On January 15, 2009, about 0845 mountain standard time, an Air Tractor AT-301, N3170C, operated by Flying B Aviation, LLC, experienced an engine vibration and partial loss of power while maneuvering during an aerial application flight about 10 miles southeast of Beaver, Utah. The pilot made a forced landing on a snow-covered field. During roll out the airplane nosed over, bending a wing and rudder. The commercial certificated pilot sustained a minor injury, and the airplane was substantially damaged. Visual meteorological conditions prevailed at the time, and no flight plan had been filed. The flight was performed under the provisions of 14 Code of Federal Regulations Part 137, and it originated from Beaver about 0830. Use your browsers 'back' function to return to synopsisReturn to Query Page
The pilot verbally reported to the National Transportation Safety Board investigator that, while he was seeding the designated area, the engine started vibrating very badly. The Pratt & Whitney R-1340 engine had been overhauled several times, and he suspected a mechanical malfunction had occurred.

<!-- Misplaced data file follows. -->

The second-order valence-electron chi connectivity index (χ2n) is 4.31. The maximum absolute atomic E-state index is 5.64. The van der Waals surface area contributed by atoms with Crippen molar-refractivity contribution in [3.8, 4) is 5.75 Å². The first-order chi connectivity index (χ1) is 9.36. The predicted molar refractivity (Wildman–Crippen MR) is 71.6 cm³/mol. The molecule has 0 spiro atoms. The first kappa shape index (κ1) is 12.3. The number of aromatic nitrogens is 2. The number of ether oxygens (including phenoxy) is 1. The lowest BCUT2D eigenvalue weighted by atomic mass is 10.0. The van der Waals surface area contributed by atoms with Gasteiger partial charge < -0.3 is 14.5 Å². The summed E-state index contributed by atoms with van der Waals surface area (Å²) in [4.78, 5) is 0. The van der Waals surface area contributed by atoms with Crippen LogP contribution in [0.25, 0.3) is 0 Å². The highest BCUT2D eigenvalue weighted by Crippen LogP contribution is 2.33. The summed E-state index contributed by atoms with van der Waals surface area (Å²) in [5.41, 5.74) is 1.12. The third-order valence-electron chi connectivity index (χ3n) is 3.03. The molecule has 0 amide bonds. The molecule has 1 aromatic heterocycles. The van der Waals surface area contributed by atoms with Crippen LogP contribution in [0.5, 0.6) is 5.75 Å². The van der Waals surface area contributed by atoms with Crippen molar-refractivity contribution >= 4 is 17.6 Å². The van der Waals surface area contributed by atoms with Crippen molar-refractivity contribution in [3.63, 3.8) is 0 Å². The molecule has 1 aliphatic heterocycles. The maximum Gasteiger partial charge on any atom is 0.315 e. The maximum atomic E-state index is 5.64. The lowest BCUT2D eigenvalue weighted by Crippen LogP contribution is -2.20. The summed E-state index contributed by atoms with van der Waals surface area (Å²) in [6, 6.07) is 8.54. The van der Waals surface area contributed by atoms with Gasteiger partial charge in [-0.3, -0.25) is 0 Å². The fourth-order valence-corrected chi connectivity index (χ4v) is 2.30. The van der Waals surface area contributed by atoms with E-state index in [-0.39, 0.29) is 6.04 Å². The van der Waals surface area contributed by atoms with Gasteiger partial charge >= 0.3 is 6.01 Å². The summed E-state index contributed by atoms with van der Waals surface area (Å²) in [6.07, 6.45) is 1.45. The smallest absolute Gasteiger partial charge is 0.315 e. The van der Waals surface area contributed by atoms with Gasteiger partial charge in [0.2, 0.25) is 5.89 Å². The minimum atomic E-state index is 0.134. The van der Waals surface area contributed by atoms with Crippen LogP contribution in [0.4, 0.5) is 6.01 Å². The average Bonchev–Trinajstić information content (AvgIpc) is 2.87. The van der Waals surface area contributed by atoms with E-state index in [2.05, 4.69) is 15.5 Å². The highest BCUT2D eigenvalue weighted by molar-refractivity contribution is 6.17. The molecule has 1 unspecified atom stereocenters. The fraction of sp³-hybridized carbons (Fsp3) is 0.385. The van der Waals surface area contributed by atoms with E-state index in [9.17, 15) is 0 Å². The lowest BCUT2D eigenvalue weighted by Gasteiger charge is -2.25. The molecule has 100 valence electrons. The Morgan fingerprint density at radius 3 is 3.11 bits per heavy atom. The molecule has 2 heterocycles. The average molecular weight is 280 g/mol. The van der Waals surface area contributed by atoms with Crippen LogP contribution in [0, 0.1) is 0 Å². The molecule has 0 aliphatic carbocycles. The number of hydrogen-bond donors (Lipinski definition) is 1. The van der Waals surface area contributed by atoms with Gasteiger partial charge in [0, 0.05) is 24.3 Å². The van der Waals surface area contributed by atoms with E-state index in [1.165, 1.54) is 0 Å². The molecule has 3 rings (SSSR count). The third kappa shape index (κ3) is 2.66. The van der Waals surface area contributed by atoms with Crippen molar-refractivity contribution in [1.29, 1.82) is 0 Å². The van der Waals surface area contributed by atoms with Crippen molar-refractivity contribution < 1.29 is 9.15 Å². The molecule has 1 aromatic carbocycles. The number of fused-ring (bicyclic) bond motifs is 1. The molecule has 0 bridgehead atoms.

The airplane was subsequently recovered from the accident site and examined under Federal Aviation Administration (FAA) supervision. In summary, the FAA inspector reported finding no evidence of internal engine malfunction when the crankshaft was rotated. No contaminating material was observed in the oil, which looked clean.
The FAA inspector reported one observation that, in his opinion, may have related to the vibration reported by the pilot. The FAA inspector stated that one of the propeller's pitch change steel pins, which changes the beta angle of the propeller blade, was found sheared in two.
No "Aircraft Accident Report" NTSB form 6120.1, was received by the Safety Board from the pilot/operator.